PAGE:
About Me

My photo
What I am: Complicated. A mom. A wife. A thinker. A seeker. A 'musician'. One of the volunteer executive directors of a niche music festival. An administrative business owner who set up shop in a senior's condo. Oh the stories!

Thursday, 15 November 2012

On Parking Lots and Ticket Slots

So it seems we have turned the usual corner here in Saskatchewan.  Our futile complaints about the early winter have given way to grudging acceptance and after much reluctance we’ve all adjusted to the terrible winter driving conditions.  I’m quite proud of the fact that I screeched in before the Snow Deadline and had winter tires put on.  Now the sensible Mom-car is even more sensible in its new winter kicks.  I can confidently resume my job as a reluctant Taxi Driver whose territory is "All over Hell's Half Acre". 

Speaking of driving (endlessly), it would seem that everywhere I need to go lately is outfitted with a parking lot.  Hospitals, malls, airports, you name it, they all have that one thing in common: The dreaded automated ticket machine at the exit. 
The concept is simple.  Pay for your ticket at the machine inside before you leave (after said machine spits it out the first 8 times. “Stripe down, you idiot!”), and out you go.  Yeah right…Who made these machines? The people laughing their heads off, that’s who.  It is clear once you pull up to these little beasts that it is not simply a case of opening your window and placing the ticket in the little slot.  N-O.  I’ve found that it always shakes down the same way:

First, with your foot on the brake, you try to reach over and insert the ticket but the evil machine is too far away. So then you must sigh heavily and remove your seatbelt.  Of course, you still can’t reach it.  You must then swear loudly, put your car in park and try it again.  Fail.  You now must kneel with one knee on the window ledge placing your opposite foot on the chest of your passenger in order to gain enough leverage to manoeuver the ticket into the slot.  Dazed and confused by the whole process, you then need to gather the presence of mind to get back into driving position so you can gun it to make it under the very temporarily raised arm.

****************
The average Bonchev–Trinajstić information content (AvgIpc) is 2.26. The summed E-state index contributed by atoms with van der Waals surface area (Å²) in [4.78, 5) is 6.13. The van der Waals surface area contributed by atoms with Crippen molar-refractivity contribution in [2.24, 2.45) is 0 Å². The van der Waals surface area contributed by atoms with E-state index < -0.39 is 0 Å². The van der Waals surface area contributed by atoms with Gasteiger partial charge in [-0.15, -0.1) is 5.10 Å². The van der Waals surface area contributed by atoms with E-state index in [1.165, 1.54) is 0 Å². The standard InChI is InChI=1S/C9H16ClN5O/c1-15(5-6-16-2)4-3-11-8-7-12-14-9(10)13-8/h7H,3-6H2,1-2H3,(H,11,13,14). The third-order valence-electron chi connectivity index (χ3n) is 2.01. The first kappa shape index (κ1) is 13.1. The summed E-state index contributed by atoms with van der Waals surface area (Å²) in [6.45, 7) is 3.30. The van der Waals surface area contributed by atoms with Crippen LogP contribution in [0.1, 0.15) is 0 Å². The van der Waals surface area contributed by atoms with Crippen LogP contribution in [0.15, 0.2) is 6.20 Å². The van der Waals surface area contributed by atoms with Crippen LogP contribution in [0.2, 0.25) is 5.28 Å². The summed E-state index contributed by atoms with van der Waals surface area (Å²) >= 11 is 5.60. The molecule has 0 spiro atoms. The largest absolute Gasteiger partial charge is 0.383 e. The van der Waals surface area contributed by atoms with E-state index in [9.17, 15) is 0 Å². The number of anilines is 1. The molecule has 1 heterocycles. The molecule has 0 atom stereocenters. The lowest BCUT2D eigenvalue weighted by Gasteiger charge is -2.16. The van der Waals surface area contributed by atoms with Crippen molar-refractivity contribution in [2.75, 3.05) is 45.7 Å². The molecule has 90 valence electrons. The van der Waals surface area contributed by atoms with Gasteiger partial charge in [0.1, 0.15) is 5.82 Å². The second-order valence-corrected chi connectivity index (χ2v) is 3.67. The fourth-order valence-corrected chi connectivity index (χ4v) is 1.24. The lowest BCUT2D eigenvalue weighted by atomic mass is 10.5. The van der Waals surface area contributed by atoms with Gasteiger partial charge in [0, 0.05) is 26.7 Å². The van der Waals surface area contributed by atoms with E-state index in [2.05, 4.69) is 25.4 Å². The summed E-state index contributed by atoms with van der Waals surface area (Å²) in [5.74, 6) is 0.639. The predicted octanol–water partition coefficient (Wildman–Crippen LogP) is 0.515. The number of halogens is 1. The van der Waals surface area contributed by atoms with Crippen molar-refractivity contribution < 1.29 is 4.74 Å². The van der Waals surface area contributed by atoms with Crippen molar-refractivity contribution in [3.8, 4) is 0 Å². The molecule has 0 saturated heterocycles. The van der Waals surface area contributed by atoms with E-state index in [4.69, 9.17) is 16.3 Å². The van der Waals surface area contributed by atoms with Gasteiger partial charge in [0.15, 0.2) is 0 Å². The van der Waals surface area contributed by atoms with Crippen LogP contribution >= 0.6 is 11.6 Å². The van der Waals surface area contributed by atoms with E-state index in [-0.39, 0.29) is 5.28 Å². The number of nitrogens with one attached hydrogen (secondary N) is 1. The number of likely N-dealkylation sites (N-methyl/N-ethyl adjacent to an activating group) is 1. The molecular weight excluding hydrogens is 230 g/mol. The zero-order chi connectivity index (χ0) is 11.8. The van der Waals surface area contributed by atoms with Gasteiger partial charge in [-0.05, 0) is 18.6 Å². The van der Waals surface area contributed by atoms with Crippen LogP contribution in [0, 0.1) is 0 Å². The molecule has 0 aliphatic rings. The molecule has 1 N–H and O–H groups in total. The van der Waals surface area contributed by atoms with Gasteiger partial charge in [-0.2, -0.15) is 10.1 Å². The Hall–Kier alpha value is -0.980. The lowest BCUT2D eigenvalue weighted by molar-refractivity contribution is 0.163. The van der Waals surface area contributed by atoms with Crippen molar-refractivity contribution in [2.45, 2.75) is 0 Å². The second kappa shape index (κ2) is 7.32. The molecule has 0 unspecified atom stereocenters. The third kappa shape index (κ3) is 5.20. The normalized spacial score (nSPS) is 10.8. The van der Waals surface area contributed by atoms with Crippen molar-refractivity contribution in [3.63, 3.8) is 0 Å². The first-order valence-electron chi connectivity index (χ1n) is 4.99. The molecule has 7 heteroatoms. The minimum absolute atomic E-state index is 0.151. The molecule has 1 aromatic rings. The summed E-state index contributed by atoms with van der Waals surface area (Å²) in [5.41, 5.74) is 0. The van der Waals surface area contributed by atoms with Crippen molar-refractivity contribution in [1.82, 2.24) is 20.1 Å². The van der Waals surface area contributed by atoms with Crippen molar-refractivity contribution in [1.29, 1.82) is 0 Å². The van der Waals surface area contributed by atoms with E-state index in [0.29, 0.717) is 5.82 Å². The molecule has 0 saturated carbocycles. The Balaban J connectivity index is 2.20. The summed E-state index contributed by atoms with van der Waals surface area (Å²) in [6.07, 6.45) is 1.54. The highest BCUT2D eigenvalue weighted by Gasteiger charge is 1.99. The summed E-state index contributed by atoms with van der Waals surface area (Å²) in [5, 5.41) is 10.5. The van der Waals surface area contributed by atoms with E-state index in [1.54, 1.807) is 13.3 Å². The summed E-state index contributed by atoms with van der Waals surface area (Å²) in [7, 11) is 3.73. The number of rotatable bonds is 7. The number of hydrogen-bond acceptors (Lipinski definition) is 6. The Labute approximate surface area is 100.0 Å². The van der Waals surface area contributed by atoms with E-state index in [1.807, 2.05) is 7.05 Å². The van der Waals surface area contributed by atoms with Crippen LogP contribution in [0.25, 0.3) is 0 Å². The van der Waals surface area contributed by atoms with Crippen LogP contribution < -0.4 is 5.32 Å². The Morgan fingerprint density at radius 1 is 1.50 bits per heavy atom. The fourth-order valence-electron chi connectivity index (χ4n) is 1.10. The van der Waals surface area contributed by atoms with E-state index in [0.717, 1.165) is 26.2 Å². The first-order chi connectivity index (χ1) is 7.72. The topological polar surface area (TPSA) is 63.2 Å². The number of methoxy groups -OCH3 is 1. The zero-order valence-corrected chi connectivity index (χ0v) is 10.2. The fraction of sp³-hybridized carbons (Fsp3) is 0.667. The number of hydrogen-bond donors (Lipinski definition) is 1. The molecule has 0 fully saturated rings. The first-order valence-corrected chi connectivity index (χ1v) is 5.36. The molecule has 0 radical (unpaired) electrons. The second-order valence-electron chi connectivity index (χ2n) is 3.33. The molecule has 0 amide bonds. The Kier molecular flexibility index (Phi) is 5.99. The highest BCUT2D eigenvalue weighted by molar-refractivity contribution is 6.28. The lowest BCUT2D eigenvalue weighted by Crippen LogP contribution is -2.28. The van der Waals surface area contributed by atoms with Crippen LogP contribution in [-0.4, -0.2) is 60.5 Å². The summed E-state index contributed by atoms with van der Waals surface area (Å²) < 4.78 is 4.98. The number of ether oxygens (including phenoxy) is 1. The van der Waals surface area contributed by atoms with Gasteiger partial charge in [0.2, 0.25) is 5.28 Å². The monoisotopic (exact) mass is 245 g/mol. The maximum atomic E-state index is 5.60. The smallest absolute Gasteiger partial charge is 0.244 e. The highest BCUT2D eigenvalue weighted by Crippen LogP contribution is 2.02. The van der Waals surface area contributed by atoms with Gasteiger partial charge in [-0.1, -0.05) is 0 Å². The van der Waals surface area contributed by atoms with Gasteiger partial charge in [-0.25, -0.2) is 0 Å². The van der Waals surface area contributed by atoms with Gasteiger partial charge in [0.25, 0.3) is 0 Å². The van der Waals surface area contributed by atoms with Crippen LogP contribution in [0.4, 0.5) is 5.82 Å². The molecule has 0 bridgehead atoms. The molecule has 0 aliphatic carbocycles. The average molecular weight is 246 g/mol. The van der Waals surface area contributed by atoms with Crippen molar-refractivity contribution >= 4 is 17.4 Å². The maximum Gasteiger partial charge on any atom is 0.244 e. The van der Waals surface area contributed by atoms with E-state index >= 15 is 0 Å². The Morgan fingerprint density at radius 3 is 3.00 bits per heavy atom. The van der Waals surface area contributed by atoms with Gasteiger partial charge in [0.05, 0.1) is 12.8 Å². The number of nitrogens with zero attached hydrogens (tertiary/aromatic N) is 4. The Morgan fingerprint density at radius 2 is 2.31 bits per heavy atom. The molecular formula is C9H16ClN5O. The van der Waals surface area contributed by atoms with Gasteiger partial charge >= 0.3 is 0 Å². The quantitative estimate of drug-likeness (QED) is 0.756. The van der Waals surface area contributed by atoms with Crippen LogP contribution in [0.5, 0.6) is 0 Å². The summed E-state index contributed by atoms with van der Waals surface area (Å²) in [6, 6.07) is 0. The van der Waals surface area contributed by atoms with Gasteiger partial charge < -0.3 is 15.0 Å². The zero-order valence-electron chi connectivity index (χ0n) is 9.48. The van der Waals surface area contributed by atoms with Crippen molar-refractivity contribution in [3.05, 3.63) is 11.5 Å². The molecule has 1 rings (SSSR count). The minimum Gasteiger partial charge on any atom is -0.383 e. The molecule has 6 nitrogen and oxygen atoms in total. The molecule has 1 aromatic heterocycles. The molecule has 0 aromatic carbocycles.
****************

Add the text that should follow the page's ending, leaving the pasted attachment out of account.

If you find yourself in the unfortunate position of trying to leave the Saskatoon Airport parking lot; good luck to you, my friend. The machine is about half a city block back from the arm.  I suggest blasting the soundtrack to Top Gun on your car stereo and flooring it.

I know what you’re saying, ‘Why don’t you just go to the kiosk?’  Some people have the luxury of driving up to the kiosk and dealing with an actual human being, not the parking machine from hell.  These people are special, they have something called Cash.  Cash is coin and paper currency; something I have not seen since my children began attending elementary school.  All the Cash in the house from that moment on went to things called Book Orders and Hot Lunch Days and Teacher’s Gifts. 

Mrs. Neat-as-a-Pin has Cash and always seems to be in front of me in the lineup to leave the parking lot.  She shares a laugh with the kiosk attendant as he raises the arm for her.  She is in no hurry.  She has no melting ice cream or sullen teenagers in her back seat. No, she refastens her seatbelt, zips her wallet closed, has a sip of Evian and re-applies her lipstick.  Only then does she put the car in gear and drive under the arm.  No fear has she of the arm coming down on the roof of her Buick.  No sir.  She has All the Time in the World to exit.